path: root/builtin/fetch.c
diff options
authorJeff King <>2013-01-26 22:40:38 (GMT)
committerJunio C Hamano <>2013-01-27 03:25:38 (GMT)
commit131b8fcbfbea0acee8d78a8f9b2b3fee4285aee5 (patch)
tree04bd5afd5104fe96d78528ea1705585a4e616bb6 /builtin/fetch.c
parent7e2010537e96d0a1144520222f20ba1dc3d61441 (diff)
fetch: run gc --auto after fetching
We generally try to run "gc --auto" after any commands that might introduce a large number of new objects. An obvious place to do so is after running "fetch", which may introduce new loose objects or packs (depending on the size of the fetch). While an active developer repository will probably eventually trigger a "gc --auto" on another action (e.g., git-rebase), there are two good reasons why it is nicer to do it at fetch time: 1. Read-only repositories which track an upstream (e.g., a continuous integration server which fetches and builds, but never makes new commits) will accrue loose objects and small packs, but never coalesce them into a more efficient larger pack. 2. Fetching is often already perceived to be slow to the user, since they have to wait on the network. It's much more pleasant to include a potentially slow auto-gc as part of the already-long network fetch than in the middle of productive work with git-rebase or similar. Signed-off-by: Jeff King <> Signed-off-by: Junio C Hamano <>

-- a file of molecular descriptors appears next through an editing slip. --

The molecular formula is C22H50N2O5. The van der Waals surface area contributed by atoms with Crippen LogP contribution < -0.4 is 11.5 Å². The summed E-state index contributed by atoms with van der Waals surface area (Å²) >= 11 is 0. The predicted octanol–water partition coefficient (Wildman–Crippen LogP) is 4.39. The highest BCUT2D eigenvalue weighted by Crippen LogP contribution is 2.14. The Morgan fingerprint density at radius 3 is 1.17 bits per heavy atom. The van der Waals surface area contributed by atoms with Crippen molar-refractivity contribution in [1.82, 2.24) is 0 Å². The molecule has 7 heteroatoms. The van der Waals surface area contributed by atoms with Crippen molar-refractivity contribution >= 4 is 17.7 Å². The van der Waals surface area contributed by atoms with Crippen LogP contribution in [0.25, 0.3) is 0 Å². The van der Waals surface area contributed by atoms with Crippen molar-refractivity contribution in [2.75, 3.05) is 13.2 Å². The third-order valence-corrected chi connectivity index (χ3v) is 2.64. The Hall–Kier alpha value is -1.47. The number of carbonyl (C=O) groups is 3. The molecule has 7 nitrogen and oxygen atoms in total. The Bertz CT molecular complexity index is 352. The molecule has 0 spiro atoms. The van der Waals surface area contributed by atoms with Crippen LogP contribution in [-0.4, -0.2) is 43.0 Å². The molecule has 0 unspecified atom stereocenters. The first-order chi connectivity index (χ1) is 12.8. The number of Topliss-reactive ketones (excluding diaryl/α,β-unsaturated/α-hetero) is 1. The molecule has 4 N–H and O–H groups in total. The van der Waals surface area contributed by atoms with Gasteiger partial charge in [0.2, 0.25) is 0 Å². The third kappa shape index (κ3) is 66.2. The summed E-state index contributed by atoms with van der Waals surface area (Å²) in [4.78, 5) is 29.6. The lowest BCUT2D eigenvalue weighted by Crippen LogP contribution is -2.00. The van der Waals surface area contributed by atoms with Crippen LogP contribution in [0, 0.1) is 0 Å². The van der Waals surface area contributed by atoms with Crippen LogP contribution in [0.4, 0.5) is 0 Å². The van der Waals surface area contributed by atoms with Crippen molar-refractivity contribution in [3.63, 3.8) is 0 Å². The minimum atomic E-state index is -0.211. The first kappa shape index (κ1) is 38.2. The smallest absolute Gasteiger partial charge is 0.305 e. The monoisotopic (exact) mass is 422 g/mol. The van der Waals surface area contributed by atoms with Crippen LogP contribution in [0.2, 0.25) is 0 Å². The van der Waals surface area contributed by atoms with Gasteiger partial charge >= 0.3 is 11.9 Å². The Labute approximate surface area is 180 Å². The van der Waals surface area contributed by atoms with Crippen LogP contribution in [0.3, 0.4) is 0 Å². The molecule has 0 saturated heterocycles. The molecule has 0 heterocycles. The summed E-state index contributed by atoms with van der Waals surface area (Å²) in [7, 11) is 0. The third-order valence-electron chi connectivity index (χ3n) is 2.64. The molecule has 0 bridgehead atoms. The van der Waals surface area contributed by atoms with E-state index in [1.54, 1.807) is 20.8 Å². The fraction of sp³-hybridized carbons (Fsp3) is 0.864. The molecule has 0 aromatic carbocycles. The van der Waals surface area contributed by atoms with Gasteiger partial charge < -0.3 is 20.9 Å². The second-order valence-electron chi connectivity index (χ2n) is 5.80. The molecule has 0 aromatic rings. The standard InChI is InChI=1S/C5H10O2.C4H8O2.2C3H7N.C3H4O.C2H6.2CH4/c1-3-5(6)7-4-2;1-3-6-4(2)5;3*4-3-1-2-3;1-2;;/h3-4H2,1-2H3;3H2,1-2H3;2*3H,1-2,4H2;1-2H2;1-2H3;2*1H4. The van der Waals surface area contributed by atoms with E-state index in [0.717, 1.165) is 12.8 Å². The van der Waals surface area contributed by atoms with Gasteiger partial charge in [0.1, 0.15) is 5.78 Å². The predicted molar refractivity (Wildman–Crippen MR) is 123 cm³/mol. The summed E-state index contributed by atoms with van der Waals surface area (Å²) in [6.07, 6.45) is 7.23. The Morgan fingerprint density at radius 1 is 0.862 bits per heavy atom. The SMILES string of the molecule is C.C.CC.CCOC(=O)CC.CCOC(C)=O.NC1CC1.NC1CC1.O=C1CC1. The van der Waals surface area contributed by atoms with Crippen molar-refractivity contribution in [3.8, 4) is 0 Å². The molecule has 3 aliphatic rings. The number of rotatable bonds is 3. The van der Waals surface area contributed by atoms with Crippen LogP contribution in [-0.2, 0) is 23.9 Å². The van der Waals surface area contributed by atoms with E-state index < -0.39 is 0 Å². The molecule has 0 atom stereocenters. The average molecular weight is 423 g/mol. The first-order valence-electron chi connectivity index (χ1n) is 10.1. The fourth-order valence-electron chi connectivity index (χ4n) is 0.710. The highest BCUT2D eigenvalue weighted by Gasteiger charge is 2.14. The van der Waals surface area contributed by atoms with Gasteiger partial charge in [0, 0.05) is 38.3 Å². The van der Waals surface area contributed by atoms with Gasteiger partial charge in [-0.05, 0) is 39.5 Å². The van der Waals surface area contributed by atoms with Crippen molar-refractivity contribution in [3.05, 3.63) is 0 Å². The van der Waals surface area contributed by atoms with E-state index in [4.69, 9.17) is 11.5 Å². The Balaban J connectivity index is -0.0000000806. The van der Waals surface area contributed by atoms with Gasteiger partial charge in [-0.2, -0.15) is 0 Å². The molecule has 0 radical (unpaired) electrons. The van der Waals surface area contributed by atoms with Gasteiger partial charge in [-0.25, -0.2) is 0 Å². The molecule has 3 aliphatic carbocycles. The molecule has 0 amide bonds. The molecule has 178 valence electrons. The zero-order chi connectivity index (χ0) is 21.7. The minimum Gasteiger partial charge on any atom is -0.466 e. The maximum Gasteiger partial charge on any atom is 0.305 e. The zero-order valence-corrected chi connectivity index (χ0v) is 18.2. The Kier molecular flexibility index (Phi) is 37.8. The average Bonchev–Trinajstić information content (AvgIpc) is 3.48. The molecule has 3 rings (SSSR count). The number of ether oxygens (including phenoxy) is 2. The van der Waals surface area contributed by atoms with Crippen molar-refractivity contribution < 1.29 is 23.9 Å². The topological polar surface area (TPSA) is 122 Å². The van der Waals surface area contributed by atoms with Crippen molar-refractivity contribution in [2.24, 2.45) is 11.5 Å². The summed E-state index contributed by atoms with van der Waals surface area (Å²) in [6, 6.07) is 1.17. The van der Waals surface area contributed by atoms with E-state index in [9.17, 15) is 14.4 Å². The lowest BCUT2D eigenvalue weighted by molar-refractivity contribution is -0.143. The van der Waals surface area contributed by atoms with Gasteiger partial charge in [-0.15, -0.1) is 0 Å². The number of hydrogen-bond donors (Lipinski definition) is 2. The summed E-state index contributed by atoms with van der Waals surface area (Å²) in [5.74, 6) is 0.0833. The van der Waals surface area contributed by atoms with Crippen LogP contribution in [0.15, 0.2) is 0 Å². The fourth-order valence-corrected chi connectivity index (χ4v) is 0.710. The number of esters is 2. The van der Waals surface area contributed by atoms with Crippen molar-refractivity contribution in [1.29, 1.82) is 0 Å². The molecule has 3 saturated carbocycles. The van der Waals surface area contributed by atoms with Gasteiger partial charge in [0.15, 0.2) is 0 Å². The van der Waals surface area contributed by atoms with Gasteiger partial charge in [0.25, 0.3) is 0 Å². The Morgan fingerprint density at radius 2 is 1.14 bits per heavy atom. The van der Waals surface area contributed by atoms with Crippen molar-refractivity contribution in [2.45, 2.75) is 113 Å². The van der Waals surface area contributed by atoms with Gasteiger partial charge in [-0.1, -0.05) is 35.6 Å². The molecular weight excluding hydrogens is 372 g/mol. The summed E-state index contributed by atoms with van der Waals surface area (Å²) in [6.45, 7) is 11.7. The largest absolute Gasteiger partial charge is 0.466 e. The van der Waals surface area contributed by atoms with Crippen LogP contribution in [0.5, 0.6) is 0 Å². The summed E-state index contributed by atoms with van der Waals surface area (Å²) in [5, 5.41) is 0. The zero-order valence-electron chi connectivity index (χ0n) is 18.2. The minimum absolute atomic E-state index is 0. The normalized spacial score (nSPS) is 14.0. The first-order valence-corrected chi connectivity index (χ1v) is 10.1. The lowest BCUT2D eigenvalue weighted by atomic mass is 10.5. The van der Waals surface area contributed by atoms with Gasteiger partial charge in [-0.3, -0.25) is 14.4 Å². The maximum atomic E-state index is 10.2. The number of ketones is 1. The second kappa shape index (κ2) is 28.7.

Diffstat (limited to 'builtin/fetch.c')
1 files changed, 5 insertions, 0 deletions
diff --git a/builtin/fetch.c b/builtin/fetch.c
index f483352..cffa3f7 100644
--- a/builtin/fetch.c
+++ b/builtin/fetch.c
@@ -960,6 +960,9 @@ int cmd_fetch(int argc, const char **argv, const char *prefix)
struct string_list list = STRING_LIST_INIT_NODUP;
struct remote *remote;
int result = 0;
+ static const char *argv_gc_auto[] = {
+ "gc", "--auto", NULL,
+ };
@@ -1027,5 +1030,7 @@ int cmd_fetch(int argc, const char **argv, const char *prefix)
list.strdup_strings = 1;
string_list_clear(&list, 0);
+ run_command_v_opt(argv_gc_auto, RUN_GIT_CMD);
return result;